The Australian Bushfires have captured global attention because of their severity. How can we help all the way from San Antonio? Some of Trinity’s most passionate advocates suggested ways to get involved.
Emily Sammons, president of the Animal Welfare Club
“I would suggest donating to firefighters in Australia. Or if you’re really passionate about animals, donating to the different animal charities. I know there’s one called Wires that’s really popular and rehabilitating a lot of animals. Over the break, I joined a Facebook group, I think the animal rescue rehabilitation craft coalition, and it’s basically a bunch of people from around the world that are making crafts in need, like kangaroo pouches and things like that for endangered animals, or even the koala-knits. So if you’re able to make things, make things and send them because it’s always needed.”
Bella Spangher, president of Eco Allies
“I know there have been a lot of different companies who said they would donate some of their profits to the fires, but personally, I wouldn’t recommend that because those companies are still making revenue off it. It’s just easier for everyone involved. The companies can’t capitalize off the fires if you just donate straight to different organizations. So World Wildlife Fund is an obvious one, the Australian Red Cross. GIVIT which specifically helps individuals in desperate needs of specifics.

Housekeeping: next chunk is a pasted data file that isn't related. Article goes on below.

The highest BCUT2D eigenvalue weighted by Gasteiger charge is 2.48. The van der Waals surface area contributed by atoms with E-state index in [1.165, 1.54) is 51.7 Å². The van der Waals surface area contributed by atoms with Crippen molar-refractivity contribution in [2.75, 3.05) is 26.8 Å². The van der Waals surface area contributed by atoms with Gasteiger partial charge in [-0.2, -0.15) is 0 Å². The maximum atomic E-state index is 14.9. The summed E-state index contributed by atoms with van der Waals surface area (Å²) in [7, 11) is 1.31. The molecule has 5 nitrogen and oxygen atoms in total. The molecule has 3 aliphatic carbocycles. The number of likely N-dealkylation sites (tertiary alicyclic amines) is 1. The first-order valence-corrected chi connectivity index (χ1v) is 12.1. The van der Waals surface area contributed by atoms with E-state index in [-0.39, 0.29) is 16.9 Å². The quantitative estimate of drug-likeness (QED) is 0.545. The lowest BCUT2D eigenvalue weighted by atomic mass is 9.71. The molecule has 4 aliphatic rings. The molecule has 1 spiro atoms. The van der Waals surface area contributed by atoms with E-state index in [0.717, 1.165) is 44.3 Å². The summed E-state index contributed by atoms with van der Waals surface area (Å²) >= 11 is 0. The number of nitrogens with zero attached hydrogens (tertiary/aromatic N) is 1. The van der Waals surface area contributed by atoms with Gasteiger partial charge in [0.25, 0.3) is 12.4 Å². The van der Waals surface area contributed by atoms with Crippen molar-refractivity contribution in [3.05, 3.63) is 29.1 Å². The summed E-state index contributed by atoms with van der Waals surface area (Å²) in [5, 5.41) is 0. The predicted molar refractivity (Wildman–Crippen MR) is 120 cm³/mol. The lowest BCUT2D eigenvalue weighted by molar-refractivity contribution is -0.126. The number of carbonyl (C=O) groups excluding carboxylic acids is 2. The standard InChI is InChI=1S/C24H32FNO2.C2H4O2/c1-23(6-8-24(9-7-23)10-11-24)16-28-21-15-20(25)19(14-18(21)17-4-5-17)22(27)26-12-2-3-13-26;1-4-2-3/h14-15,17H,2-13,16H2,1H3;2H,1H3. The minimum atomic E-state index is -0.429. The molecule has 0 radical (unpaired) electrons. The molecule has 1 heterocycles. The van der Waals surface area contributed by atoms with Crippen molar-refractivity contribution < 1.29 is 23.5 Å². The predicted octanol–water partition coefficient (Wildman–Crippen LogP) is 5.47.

In Australia, unlike the U.S. they have no full-time firefighters, all of the people who are fighting those fires are volunteers. So people who have died, the firefighters, those people volunteered to do that and donating them and making sure they have plenty of resources to put out the fire is really important.”
Kelly Lyons, professor of biology
“What we need to be doing is small prescribed burns. We need to be on twenty-year intervals or something like that for some of these forest systems.
What we need to do is either go in and either clear by hand, like in parks where we can’t prescript burn, or we need to start putting fire on the ground. It’s going to be very, very expensive. This is not a minor problem.
Human’s have been through a lot, we did successfully reverse the ozone depletion through international treaties. That’s not completely fixed, but it’s mostly fixed, and places like Australia really benefited from that.”